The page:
Home > Windmills > Letter to the Ministry of Natural Resources about Off-shore wind siting near crown land

Letter to the Ministry of Natural Resources about Off-shore wind siting near crown land

Following the Ministry of the Environment's posting of proposed Off-Shore Wind Facility siting approvals, the Ministry of Natural Resources requested public comments for similar siting concerns around crown land. The MNR requested public comment until October 4th, 2010

Read below for TEA's letter to the Province on the proposed regulations.

Click here to tell the province that you support off-shore wind power

John Friberg
Program Officer
Ministry of Natural Resources
Policy Division, Renewable
Energy Program
300 Water Street
Floor 5, Robinson Place South Tower
Peterborough ONĀ  K9J 8M5


October 4, 2010

Re: Offshore Windpower: Consideration of Additional Areas to be Removed from Future Development. EBR Registration # 011-0907.

Toronto Environmental Alliance (TEA) is a member-based environmental organization that advocates for a green, healthy and equitable Toronto. Toronto Environmental Alliance has long been a proponent of renewable, environmentally safe energy sources, especially for Toronto, where smog days and air pollution have been a long term concern. We support the Green Energy and Green Economy Act as keys to creating a green, equitable future, with clean air, a healthy environment, reliable energy sources, and good green jobs for all. Off-shore wind power presents a key opportunity for locally-produced and clean power for Toronto residents.

As stated in our submission to the Ministry of the Environment regarding Discussion Paper on Offshore Wind Facilities Renewable Energy Approval Requirements, EBR #011-0089, dated September 1st, 2010, TEA objects to a blanket 5km exclusion zone, as it precludes some key areas near major urban centres, including Toronto.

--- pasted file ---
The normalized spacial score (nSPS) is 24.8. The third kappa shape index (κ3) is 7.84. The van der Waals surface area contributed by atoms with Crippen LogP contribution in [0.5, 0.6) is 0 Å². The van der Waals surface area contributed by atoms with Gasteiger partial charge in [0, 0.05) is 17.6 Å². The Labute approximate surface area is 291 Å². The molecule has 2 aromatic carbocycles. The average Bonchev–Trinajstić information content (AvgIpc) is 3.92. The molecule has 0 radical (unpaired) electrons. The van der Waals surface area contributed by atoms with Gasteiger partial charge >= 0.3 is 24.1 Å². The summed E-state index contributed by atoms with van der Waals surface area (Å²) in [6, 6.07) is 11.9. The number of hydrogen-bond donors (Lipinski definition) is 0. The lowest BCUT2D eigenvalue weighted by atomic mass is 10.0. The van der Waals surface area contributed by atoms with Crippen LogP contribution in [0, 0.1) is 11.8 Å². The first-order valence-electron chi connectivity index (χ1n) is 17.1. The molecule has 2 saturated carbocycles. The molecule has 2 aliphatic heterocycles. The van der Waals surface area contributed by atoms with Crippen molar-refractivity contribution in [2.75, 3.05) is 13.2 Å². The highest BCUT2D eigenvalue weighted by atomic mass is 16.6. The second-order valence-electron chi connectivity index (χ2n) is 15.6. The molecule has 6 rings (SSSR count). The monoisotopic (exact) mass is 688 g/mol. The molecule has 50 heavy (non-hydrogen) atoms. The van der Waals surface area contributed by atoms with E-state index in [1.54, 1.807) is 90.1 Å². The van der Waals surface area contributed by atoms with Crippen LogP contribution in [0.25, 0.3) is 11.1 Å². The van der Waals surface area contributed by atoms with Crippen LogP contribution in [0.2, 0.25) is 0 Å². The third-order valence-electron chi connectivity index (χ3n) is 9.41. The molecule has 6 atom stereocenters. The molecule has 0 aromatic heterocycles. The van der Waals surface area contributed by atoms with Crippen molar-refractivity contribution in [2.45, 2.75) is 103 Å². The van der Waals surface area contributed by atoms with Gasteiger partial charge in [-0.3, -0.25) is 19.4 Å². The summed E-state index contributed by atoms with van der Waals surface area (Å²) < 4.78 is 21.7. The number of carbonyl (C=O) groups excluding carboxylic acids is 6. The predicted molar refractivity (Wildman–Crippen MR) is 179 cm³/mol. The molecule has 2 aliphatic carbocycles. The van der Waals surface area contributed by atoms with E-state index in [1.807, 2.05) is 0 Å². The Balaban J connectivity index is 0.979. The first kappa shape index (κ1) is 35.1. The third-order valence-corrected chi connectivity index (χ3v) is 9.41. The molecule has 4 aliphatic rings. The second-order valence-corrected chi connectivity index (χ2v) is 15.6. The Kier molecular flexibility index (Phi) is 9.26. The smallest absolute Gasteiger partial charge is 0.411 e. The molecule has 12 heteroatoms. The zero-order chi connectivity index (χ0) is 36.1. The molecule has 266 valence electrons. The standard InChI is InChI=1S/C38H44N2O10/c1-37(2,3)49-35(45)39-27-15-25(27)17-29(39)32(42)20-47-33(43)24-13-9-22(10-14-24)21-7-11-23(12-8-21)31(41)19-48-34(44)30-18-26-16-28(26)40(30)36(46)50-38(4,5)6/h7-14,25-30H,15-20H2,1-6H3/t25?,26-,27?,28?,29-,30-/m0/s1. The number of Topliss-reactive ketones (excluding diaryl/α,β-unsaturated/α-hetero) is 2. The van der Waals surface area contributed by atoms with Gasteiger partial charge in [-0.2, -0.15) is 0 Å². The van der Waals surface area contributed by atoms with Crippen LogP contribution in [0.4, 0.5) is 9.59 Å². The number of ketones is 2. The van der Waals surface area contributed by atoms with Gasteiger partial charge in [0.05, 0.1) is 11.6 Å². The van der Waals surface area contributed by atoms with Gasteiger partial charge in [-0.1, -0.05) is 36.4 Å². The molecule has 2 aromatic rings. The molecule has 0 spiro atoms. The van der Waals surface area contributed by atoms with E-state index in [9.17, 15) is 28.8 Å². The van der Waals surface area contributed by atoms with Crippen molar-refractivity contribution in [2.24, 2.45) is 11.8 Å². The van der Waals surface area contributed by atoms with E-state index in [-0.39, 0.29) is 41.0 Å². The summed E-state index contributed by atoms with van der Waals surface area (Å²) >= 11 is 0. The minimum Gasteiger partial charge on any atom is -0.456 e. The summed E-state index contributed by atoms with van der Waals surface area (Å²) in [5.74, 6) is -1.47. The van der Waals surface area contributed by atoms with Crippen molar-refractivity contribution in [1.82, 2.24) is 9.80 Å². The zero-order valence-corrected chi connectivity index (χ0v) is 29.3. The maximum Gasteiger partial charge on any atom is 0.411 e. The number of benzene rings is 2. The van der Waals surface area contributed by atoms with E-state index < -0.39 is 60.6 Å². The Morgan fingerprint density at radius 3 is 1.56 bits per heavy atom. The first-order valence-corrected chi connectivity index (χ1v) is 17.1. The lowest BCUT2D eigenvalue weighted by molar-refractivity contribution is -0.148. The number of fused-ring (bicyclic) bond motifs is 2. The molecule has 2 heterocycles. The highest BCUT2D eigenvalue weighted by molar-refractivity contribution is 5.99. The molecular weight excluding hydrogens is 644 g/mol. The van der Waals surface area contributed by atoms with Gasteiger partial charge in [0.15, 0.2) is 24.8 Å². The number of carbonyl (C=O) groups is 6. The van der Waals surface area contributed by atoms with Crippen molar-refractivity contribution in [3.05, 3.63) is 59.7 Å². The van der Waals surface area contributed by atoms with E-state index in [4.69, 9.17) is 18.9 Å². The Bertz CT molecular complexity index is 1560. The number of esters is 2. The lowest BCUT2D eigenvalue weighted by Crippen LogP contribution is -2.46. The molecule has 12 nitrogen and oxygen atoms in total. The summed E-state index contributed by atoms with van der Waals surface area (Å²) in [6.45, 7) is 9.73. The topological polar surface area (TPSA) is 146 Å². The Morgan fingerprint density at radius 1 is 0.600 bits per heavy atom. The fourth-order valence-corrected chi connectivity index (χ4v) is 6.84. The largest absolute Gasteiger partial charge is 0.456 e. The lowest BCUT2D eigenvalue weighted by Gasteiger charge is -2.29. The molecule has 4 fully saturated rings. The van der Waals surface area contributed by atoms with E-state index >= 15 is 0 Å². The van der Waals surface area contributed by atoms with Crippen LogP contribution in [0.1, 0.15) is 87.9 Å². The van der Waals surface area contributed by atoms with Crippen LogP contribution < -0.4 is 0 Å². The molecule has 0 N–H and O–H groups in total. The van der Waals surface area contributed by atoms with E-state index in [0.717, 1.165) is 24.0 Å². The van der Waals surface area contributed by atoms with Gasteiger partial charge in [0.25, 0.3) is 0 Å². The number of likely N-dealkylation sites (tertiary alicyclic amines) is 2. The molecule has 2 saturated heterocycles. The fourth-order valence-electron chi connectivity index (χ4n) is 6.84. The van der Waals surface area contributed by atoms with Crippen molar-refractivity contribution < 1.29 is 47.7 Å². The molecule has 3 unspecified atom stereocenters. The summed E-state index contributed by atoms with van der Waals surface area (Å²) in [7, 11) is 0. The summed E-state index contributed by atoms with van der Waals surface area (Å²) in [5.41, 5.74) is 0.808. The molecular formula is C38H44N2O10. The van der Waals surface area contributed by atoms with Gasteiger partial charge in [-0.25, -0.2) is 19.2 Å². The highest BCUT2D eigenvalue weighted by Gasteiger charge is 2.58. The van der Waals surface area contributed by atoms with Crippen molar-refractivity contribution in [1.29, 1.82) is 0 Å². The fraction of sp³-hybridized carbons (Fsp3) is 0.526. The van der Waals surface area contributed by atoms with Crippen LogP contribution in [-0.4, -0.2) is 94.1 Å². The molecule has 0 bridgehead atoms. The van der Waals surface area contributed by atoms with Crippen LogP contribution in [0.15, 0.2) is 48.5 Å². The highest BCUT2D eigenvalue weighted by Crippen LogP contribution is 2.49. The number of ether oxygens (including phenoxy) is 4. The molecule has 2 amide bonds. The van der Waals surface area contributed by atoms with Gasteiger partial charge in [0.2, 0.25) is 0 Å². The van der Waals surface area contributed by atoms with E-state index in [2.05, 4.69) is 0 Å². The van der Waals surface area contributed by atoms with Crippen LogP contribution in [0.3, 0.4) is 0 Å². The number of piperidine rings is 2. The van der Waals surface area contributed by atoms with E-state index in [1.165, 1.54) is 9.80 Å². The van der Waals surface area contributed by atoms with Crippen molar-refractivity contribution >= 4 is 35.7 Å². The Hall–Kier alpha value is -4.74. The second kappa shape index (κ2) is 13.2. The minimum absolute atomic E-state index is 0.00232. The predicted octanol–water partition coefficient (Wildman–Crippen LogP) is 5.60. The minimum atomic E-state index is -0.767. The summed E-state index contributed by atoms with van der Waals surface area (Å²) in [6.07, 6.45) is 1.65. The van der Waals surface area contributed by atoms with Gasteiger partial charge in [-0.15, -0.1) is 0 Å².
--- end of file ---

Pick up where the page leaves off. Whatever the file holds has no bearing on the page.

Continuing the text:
We urge the Ministry of Natural Resources to create regulations that use siting studies and assessments of local ecological and cultural issues as opposed to blanket regulations that would harm the emerging green energy industry in Ontario. A blanket approach simply limits the economic viability of green energy in the places where it is most useful, and does not ensure the protection of the most vulnerable and important ecological systems.

The proposed Exclusion Zone may have the unintended consequence of increasing pressure on shallower waters and increasing the speculation and density of wind facilities farther from Toronto. Pressure to build onland (where a turbine could be as close as 120 metres from a wetland) will also increase.

TEA advocates for a scientific approach that would require the proponents of a wind facility to demonstrate minimal negative impacts no matter where they are located through site specific studies of near shore activities, ecological and heritage features, health and economic impacts, noise modelling and pre- and post-construction impact modelling.

TEA concurs with the recommendations put forth by the Green Energy Act Alliance, and the proposed
siting regulations suggested by Ontario Nature (exclusion zones around Important Bird Areas and known flyways and corridors). All of these groups agree that more comprehensive requirements are needed to protect the environment and wildlife, and that exemptions and exceptions to any proposed exclusion zone are needed.

Conclusion and Recommendations
In summary, an Offshore Exclusion Zone will not address all of the economic, safety and ecological concerns posed by offshore wind turbines in some areas and will exclude the development wind power facilities in near-shore areas that are appropriate for such development.

We urge the Ministry of Natural Resources to create better regulations and parameters for wind turbine siting, including a process for exemptions to any Exclusion Zone in cases where there would be no significant impact.

RECOMMENDATION #1 Develop an exemption provision for any Offshore Exclusion Zone permitting the development of wind power projects within the 5km zone in cases where the project proponents can demonstrate that the project will have no significant impacts or those impacts can be effectively addressed by mitigation.

RECOMMENDATION #2 Develop criteria upon which to assess the impact of offshore wind power projects, including outlining acceptable assessment and mitigation methodologies.

RECOMMENDATION #3 Develop criteria for comprehensive pre- and post-construction monitoring of offshore wind power projects, with data being publicly available.

Please contact Emily J. Alfred, Campaigner at 416 596 0660 or emily @ torontoenvironment.org if you have any questions about these comments or for further feedback on off shore wind regulations.


Emily J. Alfred
Toronto Environmental Alliance



Back to My Toronto Includes Windmills!


TEASubmission-EBR011-0907.pdf90.61 KB